Open Access Articles- Top Results for Azacitidine


Systematic (IUPAC) name
Clinical data
Trade names Vidaza, Azadine
AHFS/ monograph
MedlinePlus a607068
  • D (US), X (Aus)
SubQ, IV
Pharmacokinetic data
Metabolism possible hepatic metabolism, mostly urinary excretion
Half-life 4 hr.[1]
320-67-2 7pxY
PubChem CID 9444
DrugBank DB00928 7pxY
ChemSpider 9072 7pxY
UNII M801H13NRU 7pxY
KEGG D03021 7pxY
ChEBI CHEBI:2038 7pxY
Synonyms 5-azacytidine
Chemical data
Formula C8H12N4O5
244.205 g/mol
 14pxY (what is this?)  (verify)

Azacitidine (INN; trade name Vidaza) is a chemical analogue of cytidine, a nucleoside present in DNA and RNA. Azacitidine and its deoxy derivative, decitabine (also known as 5-aza-2′deoxycytidine), are used in the treatment of myelodysplastic syndrome. Both drugs were first synthesized in Czechoslovakia as potential chemotherapeutic agents for cancer.[2]


Azacitidine is mainly used in the treatment of myelodysplastic syndrome (MDS), for which it received approval by the U.S. Food and Drug Administration on May 19, 2004; it is marketed as Vidaza.[3] In a randomized controlled trial comparing azacitidine to supportive treatment of MDS, around 16% of people receiving the drug had a complete or partial response—blood cell counts and bone marrow morphology returning to normal—and 2/3 patients who required blood transfusions before the study no longer needed them after receiving azacitidine.[4]

It can also be used in vitro to remove methyl groups from DNA. This may weaken the effects of gene silencing mechanisms that occurred prior to the methylation. Methylation events are therefore believed to secure the DNA in a silenced state. Demethylation may reduce the stability of silencing signals and thus confer relative gene activation.[5]

Azacitidine induces tumor regression on IDH1 mutant glioma xenografts in mice.[6]

Mechanism of action

Azacitidine is a chemical analogue of the cytosine nucleoside used in DNA and RNA. Azacitidine is thought to induce antineoplastic activity via two mechanisms; inhibition of DNA methyltransferase at low doses, causing hypomethylation of DNA, and direct cytotoxicity in abnormal hematopoietic cells in the bone marrow through its incorporation into DNA and RNA at high doses, resulting in cell death. As azacitidine is a ribonucleoside, it incorporates into RNA to a larger extent than into DNA. The incorporation into RNA leads to the dissembly of polyribosomes, defective methylation and acceptor function of transfer RNA, and inhibition of the production of protein. Its incorporation into DNA leads to a covalent binding with DNA methyltransferases, which prevents DNA synthesis and subsequent cytotoxicity. Being a ribonucleoside, it has been shown effective against HIV[7] and HTLV.[8]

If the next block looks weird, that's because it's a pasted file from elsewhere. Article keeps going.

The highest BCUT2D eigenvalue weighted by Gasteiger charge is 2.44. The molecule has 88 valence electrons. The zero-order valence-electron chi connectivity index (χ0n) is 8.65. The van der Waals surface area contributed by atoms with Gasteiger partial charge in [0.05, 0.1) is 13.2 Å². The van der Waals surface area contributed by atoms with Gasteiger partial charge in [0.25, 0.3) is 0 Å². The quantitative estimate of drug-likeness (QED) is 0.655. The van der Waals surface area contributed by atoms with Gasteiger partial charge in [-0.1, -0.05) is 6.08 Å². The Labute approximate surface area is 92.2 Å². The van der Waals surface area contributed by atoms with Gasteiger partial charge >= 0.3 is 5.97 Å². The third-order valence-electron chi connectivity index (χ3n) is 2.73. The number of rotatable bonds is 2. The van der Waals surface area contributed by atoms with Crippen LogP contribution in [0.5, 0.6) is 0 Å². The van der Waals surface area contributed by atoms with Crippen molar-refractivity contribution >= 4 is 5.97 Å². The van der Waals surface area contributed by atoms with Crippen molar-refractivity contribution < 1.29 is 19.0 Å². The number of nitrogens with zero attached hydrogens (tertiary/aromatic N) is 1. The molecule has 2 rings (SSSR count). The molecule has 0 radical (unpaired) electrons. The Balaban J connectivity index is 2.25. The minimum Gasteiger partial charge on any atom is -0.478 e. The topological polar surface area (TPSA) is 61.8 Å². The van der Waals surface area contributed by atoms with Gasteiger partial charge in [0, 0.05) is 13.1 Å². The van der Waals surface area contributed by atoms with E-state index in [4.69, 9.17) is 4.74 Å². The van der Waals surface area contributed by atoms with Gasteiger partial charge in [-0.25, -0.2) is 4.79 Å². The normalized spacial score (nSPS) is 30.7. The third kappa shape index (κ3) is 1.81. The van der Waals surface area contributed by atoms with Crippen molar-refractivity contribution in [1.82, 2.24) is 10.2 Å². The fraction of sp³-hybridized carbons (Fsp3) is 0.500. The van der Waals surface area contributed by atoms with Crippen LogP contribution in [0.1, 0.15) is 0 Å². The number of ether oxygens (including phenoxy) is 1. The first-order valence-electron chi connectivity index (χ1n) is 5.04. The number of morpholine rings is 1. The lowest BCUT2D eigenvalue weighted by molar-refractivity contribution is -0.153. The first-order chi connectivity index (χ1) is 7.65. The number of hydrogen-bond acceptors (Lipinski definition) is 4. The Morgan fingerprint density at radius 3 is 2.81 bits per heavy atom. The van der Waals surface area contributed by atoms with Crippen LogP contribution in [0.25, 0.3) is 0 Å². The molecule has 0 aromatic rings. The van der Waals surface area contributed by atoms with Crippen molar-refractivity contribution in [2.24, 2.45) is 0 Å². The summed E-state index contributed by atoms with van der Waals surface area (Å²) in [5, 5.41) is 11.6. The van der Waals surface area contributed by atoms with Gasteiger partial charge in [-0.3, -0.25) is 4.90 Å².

Incorporation of azanucleosides into nucleic acids and DNA demethylation.

After azanucleosides such as azacitidine have been metabolized to 5-aza-2′-deoxycytidine-triphosphate, they can become substrates for the DNA replication machinery and will be incorporated into DNA, where azacytosine can substitute for cytosine. Azacytosine-guanine dinucleotides are recognized by the DNA methyltransferases as natural substrate and the enzymes will initiate the methylation reaction by a nucleophilic attack. This results in the establishment of a covalent bond between the carbon-6 atom of the cytosine ring and the enzyme. The bond is normally resolved by beta-elimination through the carbon-5 atom, but the reaction is blocked with azacytosine, where carbon-5 is substituted by nitrogen. Thus, the enzyme remains covalently bound to DNA and its DNA methyltransferase function is blocked. In addition, the covalent protein adduction also compromises the functionality of DNA and triggers DNA damage signaling, resulting in the degradation of trapped DNA methyltransferases. As a consequence, methylation marks become lost during DNA replication.[9]

See also

  • DNA methylation, the phenomenon that azacitidine is known to interfere with


  1. ^ Deglin, Judith, & Vallerand, April. (2009). Davis's drug guide for nurses. Philadelphia: F.A. Davis Company. pg. 204-206
  2. ^ Cihák A (1974). "Biological effects of 5-azacytidine in eukaryotes". Oncology 30 (5): 405–422. PMID 4142650. doi:10.1159/000224981. 
  3. ^ Vidaza web site.
  4. ^ Kaminskas E, Farrell AT, Wang Y-C, Sridhara R, Pazdur R; Farrell; Wang; Sridhara; Pazdur (2005). "FDA Drug Approval Summary: Azacitidine (5-azacytidine, Vidaza) for Injectable Suspension". The Oncologist 10 (3): 176–182. PMID 15793220. doi:10.1634/theoncologist.10-3-176. 
  5. ^ Whitelaw E and Garrick D (2005), The Epigenome, Chapter 7, In: Mammalian Genomics, Ed: Ruvinsky A & Marshall Graves JA, CABI Publishing, Wallingford, UK, ISBN 0-85199-910-7.
  6. ^ Borodovsky, A, et al., "5-azacytidine reduces methylation, promotes differentiation and induces tumor regression in a patient-derived IDH1 mutant glioma xenograft", Oncotarget Advance Publications (2013)
  7. ^ Dapp, M. J.; Clouser, C. L.; Patterson, S; Mansky, L. M. (2009). "5-Azacytidine can induce lethal mutagenesis in human immunodeficiency virus type 1". Journal of Virology 83 (22): 11950–8. PMC 2772699. PMID 19726509. doi:10.1128/JVI.01406-09. 
  8. ^ Antiretroviral activity of 5-azacytidine during treatment of a HTLV-1 positive myelodysplastic syndrome with autoimmune manifestations
  9. ^ Stresemann, C.; Lyko, F. (2008). "Modes of action of the DNA methyltransferase inhibitors azacytidine and decitabine". Int. J. Cancer 123 (1): 8–13. PMID 18425818. doi:10.1002/ijc.23607. 

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